Part of the iPad pilot plan was to give students a case and/or keyboard. Part of my participation, then, was testing various keyboards to see which one might work best.
I tested four:
1. Apple’s wireless keyboard with InCase’s Origami Workstation
2. Kensington KeyFolio iPad Case & Keyboard [site wasn’t working when writing]
3. ZaggFolio iPad 2 Keyboard & Case
4. Logitech Keyboard Case for Zagg
I had been using the Apple keyboard. It was nice to have when I needed it; writing long emails or longer documents for school made it worthwhile to have it on hand. And the Origami Workstation complemented it nicely, both covering / protecting it when not in use, and increasing the functionality of the iPad when using it by giving the iPad a nice place to stand (sit). The Origami Workstation doesn’t sit too easily in one’s lap; the corners of the stand and your legs have to match up well, but it was serviceable enough in this capacity. And of course Apple’s keyboard has a tremendous feel to it. The keys are natural and easy to use. The fatal flaw for me, however, was the mercurial nature of Apple’s keyboard’s bluetooth connection. I would put the keyboard away but the iPad would still be connected to it, and so I had to take it out again to turn it off (again) or turn off bluetooth on the iPad (which then made reconnecting more cumbersome). Ultimately, the power button and indicator are not intuitive on Apple’s keyboard; the push button doesn’t indicate when it has received the signal, and the indicator light seems inconsistent with the action of the button (both of which of course are related). This is something I wouldn’t necessarily mind dealing with but certainly not something I was going to have a class of 18 students deal with on a regular basis.
I next tested the Kensington KeyFolio and the Logitech Keyboard Case. I knew pretty immediately that the Kensignton wouldn’t do the trick. The pleather is just that: pleather, which feels and looks cheap. Not that that is a make or break factor but it didn’t help as a first impression. More problematic was both the keyboard itself and the angle / proximity of the iPad. The keyboard did not feel natural at all and the iPad seemed to close and too high for easy viewing and use.
The Logitech Keyboard Case is a great keyboard. The keys felt natural and responded easily. Most impressive, however, was the Bluetooth. Unlike the Apple keyboard, when the iPad was on and the on-screen keyboard appeared, it took the Logitech about four keystrokes to put away the on-screen keyboard and be recognized: no system preferences, no power issues. This ease becomes essential when distributing something to and using it with a group of students. My only criticism of this case is the tightness of the fit of the iPad. In case mode, the iPad slips into the four corners of the case, which mimics the iPad’s brushed aluminum appearance. This is both an attractive and effective means of protecting the iPad. On the other hand, separating the two felt more difficult than necessary or efficient. I had to tug (and I mean tug) to separate the iPad from the case, such that I was worried at times that I might somehow break it. A flaw that can be worked around but I didn’t love that.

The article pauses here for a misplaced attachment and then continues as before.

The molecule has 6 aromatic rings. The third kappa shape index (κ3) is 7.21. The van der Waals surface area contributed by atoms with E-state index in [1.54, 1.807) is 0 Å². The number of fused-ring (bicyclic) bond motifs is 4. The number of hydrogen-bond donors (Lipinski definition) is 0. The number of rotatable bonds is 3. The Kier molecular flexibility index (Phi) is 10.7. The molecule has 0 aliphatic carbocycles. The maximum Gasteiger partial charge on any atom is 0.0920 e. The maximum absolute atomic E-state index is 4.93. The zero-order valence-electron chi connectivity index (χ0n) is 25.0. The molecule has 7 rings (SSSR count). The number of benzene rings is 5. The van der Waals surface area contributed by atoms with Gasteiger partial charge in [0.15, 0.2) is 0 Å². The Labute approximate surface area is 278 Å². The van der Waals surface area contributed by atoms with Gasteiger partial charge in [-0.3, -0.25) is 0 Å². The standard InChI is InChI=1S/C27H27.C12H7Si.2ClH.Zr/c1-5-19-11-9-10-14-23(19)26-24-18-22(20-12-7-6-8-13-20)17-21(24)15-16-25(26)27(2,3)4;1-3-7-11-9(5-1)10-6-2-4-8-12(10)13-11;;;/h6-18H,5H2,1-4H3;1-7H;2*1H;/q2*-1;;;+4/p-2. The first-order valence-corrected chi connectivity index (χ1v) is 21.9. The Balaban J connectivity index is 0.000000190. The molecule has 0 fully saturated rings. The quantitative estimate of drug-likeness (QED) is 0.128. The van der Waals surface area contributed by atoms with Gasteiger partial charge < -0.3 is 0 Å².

The ZaggFolio was a late addition. My tech director found it and asked if I wanted to check it out as a final possibility. I said yes and got it on Friday. It is a sleeker design than the Logitech Keyboard Case in that it is shaped more like the iPad and so doesn’t feel quite as bulky. It has a pebbled plastic exterior, which I don’t love (seems like it’s trying to look like leather from afar) but am not going to complain about. The iPad slips in to one side and the keyboard into the other. It clasps shut and then the iPad side of the case is hinged so that the iPad can sit in the groove to support it when it is on. This case is a great combination of features: easier to open than the Logitech but with the same bluetooth ease, keyboard feel, and protection in addition to the ease of opening and use. The clasp isn’t quite as secure as I would like (I think it feels less secure than it actually is but I do have to double check it to make sure it’s closed) and it is difficult to use the iPad in portrait mode because the hinge is (necessarily) flimsy. It is relatively easy to slip the iPad in and out, so it can function as just an iPad (albeit an unprotected one), as can the keyboard, which it has to be, at least on occasion, to be recharged (no, the port is not available while the keyboard is in the case). This seems a curious requirement (the hole in the case would have disrupted its integrity that much?) but I suspect a relatively easy one to work around.
So the big winner is (drum roll without much suspense, I imagine) the ZaggFolio. Hopefully they’ll be here next week and the kids can start using them.
On a broader note, the keyboard significantly increases the iPad’s functionality. It also significantly decreases the iPad’s, well, iPad-ness. This is neither a criticism nor a compliment but rather an admonition to consider how you want to use your iPad. As a classroom tool, and really a laptop substitute, the keyboard is almost necessary for my students. For your own iPad, however, if you are not doing significant typing, then the keyboard is likely unnecessary, and more trouble than it will be worth given the sacrifices many of them require (this is where the Apple keyboard might be your best bet: separate and so not burdensome but there when you need it).